Ann Colbourne Profile

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Ann Colbourne (Newfoundland & Corpus Christi 1980) is the Senior Medical Director of Culture, Transformation and Innovation at the Alberta Health Services. She is also the Clinical Professor of Medicine at the University of Alberta. Ann has served in a variety of roles as a clinician, academic and health care leader including work at the Mayo Clinic, Memorial University of Newfoundland and the Canadian Diabetes Association. In 2011, she received the Mayo Clinic Plummer Society Award of Excellence, as the first woman and the first international recipient of the award. Ann holds an MD, BMedSc and BSc in Biochemistry from Memorial University of Newfoundland, and an MA in Theology from the University of Oxford.

Rhodes Project: How would you describe your time at Oxford as a graduate student? What experiences were significant for you?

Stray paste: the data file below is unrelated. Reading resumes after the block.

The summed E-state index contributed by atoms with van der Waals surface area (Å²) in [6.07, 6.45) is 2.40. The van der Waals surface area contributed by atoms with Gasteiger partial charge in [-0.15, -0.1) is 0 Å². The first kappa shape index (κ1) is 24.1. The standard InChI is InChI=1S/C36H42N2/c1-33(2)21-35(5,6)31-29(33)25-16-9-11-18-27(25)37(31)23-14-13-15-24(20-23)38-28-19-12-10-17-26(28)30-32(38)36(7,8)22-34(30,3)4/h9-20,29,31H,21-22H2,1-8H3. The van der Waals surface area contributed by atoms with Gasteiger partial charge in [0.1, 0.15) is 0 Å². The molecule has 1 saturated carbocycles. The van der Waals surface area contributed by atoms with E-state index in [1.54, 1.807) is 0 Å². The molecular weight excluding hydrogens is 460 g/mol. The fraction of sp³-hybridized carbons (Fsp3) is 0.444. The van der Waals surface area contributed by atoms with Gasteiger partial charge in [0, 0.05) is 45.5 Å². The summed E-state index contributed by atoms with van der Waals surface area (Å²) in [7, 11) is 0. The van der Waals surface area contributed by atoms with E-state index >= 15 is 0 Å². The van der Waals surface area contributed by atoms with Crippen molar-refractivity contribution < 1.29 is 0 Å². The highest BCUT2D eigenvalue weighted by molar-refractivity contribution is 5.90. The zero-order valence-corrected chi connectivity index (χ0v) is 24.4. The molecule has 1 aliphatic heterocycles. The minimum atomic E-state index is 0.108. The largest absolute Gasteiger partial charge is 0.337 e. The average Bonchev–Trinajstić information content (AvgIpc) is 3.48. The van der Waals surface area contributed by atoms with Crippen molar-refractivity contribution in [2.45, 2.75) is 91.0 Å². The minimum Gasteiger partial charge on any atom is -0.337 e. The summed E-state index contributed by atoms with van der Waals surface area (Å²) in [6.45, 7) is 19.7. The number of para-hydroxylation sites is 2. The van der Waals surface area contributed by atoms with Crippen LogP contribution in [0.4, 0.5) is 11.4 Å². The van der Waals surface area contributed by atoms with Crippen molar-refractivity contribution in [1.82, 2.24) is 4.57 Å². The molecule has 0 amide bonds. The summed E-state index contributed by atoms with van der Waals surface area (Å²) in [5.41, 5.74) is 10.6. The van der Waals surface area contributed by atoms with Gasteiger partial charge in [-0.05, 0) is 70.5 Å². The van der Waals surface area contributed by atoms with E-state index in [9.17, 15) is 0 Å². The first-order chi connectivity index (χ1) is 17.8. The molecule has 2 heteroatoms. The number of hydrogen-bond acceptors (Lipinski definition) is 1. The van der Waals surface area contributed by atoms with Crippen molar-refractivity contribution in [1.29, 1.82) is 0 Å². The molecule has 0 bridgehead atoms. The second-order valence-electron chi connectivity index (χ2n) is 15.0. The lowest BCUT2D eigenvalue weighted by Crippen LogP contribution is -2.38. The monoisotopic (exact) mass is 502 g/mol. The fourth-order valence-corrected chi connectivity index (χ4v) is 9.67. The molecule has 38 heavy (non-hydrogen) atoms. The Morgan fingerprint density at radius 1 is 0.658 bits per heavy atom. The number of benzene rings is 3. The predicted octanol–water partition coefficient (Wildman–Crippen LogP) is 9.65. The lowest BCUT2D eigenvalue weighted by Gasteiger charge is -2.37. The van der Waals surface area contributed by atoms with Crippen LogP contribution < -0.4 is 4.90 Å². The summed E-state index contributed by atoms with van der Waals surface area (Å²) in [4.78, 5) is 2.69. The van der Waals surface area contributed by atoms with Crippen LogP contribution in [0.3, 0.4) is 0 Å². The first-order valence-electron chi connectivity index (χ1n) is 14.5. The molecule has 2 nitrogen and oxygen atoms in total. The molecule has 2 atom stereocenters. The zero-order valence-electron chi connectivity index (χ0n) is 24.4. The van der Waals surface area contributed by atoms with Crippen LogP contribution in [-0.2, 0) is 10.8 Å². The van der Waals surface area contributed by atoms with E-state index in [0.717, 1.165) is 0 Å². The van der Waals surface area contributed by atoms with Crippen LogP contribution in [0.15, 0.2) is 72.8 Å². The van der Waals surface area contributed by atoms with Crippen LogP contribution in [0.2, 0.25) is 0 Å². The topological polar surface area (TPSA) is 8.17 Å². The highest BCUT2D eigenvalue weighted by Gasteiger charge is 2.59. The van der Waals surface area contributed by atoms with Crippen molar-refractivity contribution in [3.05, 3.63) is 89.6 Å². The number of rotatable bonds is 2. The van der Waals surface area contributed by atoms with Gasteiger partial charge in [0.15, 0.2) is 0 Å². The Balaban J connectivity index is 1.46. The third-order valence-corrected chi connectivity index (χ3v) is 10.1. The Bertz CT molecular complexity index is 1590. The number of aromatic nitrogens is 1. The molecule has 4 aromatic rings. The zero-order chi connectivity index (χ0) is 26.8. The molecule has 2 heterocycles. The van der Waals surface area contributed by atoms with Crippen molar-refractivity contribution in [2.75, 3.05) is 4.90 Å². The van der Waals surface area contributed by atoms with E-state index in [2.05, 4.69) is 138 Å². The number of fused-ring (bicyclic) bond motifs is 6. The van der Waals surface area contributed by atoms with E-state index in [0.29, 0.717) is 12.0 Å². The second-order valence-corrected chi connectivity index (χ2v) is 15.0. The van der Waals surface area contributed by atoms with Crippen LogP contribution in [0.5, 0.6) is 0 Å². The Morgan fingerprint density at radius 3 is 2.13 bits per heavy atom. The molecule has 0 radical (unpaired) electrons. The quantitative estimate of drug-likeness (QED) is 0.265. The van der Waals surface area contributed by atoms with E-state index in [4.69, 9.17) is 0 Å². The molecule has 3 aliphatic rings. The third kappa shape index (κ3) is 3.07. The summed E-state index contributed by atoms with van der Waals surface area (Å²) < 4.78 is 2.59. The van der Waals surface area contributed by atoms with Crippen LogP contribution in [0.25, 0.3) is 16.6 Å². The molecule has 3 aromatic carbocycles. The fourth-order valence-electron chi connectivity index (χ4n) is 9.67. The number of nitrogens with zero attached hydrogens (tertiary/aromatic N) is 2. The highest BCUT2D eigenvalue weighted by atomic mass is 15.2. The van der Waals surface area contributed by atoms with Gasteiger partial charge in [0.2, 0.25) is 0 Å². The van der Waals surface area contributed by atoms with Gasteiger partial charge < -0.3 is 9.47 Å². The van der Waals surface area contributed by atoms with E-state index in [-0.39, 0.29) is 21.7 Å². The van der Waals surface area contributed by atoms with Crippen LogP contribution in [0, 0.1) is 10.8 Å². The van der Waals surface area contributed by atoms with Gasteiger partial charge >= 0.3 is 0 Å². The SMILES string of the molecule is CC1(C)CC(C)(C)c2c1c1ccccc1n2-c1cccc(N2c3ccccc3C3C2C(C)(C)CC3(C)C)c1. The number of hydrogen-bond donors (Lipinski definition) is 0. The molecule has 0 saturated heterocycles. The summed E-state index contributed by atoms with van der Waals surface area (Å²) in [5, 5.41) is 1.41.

Ann Colbourne: My time at Oxford was inspiring. It was also a very emotional time. Oxford was a very different kind of learning environment and culturally different from the academic world I’d been in before. In many ways, I felt that the people around me at Oxford were somehow smarter than me, and so just by being there I was enriched! It was a very vibrant intellectual community, and a place with rich history. And for me, it was a place to explore choices and to do new and different things.  

Rhodes Project: While at Oxford, you read for the MA in Theology. What drew you to this area of study, and how has it shaped your experiences since then?